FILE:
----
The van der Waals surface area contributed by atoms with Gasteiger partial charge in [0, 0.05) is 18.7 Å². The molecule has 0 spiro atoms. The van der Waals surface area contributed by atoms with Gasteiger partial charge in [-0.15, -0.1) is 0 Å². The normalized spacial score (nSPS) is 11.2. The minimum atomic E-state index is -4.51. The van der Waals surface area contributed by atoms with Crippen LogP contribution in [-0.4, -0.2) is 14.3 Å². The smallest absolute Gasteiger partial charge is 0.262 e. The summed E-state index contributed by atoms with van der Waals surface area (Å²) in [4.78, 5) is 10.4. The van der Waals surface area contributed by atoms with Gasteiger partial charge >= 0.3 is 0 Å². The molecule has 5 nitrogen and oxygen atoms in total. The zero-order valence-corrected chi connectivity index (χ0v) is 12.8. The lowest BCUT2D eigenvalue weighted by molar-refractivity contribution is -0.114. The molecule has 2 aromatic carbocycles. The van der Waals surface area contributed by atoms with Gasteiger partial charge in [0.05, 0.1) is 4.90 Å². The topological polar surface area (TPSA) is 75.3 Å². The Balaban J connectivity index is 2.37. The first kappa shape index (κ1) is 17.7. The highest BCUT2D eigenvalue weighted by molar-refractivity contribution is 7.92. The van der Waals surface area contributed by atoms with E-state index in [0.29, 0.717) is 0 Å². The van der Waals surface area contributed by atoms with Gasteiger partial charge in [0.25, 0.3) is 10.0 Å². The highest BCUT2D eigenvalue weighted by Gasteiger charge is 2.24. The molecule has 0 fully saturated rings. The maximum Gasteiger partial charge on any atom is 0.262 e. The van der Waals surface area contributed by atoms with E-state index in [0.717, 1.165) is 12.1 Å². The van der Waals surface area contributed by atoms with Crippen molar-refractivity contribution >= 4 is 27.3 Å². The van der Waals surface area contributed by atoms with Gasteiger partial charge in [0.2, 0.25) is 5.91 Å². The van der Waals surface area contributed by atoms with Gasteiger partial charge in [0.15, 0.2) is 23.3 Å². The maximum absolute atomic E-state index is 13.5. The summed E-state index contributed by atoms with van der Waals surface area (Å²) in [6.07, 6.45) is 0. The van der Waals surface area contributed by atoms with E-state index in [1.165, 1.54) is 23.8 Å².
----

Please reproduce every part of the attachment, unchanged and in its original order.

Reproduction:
The van der Waals surface area contributed by atoms with Gasteiger partial charge in [0, 0.05) is 18.7 Å². The molecule has 0 spiro atoms. The van der Waals surface area contributed by atoms with Gasteiger partial charge in [-0.15, -0.1) is 0 Å². The normalized spacial score (nSPS) is 11.2. The minimum atomic E-state index is -4.51. The van der Waals surface area contributed by atoms with Crippen LogP contribution in [-0.4, -0.2) is 14.3 Å². The smallest absolute Gasteiger partial charge is 0.262 e. The summed E-state index contributed by atoms with van der Waals surface area (Å²) in [4.78, 5) is 10.4. The van der Waals surface area contributed by atoms with Gasteiger partial charge >= 0.3 is 0 Å². The molecule has 5 nitrogen and oxygen atoms in total. The zero-order valence-corrected chi connectivity index (χ0v) is 12.8. The lowest BCUT2D eigenvalue weighted by molar-refractivity contribution is -0.114. The molecule has 2 aromatic carbocycles. The van der Waals surface area contributed by atoms with Gasteiger partial charge in [0.05, 0.1) is 4.90 Å². The topological polar surface area (TPSA) is 75.3 Å². The Balaban J connectivity index is 2.37. The first kappa shape index (κ1) is 17.7. The highest BCUT2D eigenvalue weighted by molar-refractivity contribution is 7.92. The van der Waals surface area contributed by atoms with E-state index in [0.29, 0.717) is 0 Å². The van der Waals surface area contributed by atoms with Gasteiger partial charge in [0.25, 0.3) is 10.0 Å². The highest BCUT2D eigenvalue weighted by Gasteiger charge is 2.24. The molecule has 0 fully saturated rings. The maximum Gasteiger partial charge on any atom is 0.262 e. The van der Waals surface area contributed by atoms with E-state index in [0.717, 1.165) is 12.1 Å². The van der Waals surface area contributed by atoms with Crippen molar-refractivity contribution >= 4 is 27.3 Å². The van der Waals surface area contributed by atoms with Gasteiger partial charge in [0.2, 0.25) is 5.91 Å². The van der Waals surface area contributed by atoms with Gasteiger partial charge in [0.15, 0.2) is 23.3 Å². The maximum absolute atomic E-state index is 13.5. The summed E-state index contributed by atoms with van der Waals surface area (Å²) in [6.07, 6.45) is 0. The van der Waals surface area contributed by atoms with E-state index in [1.165, 1.54) is 23.8 Å².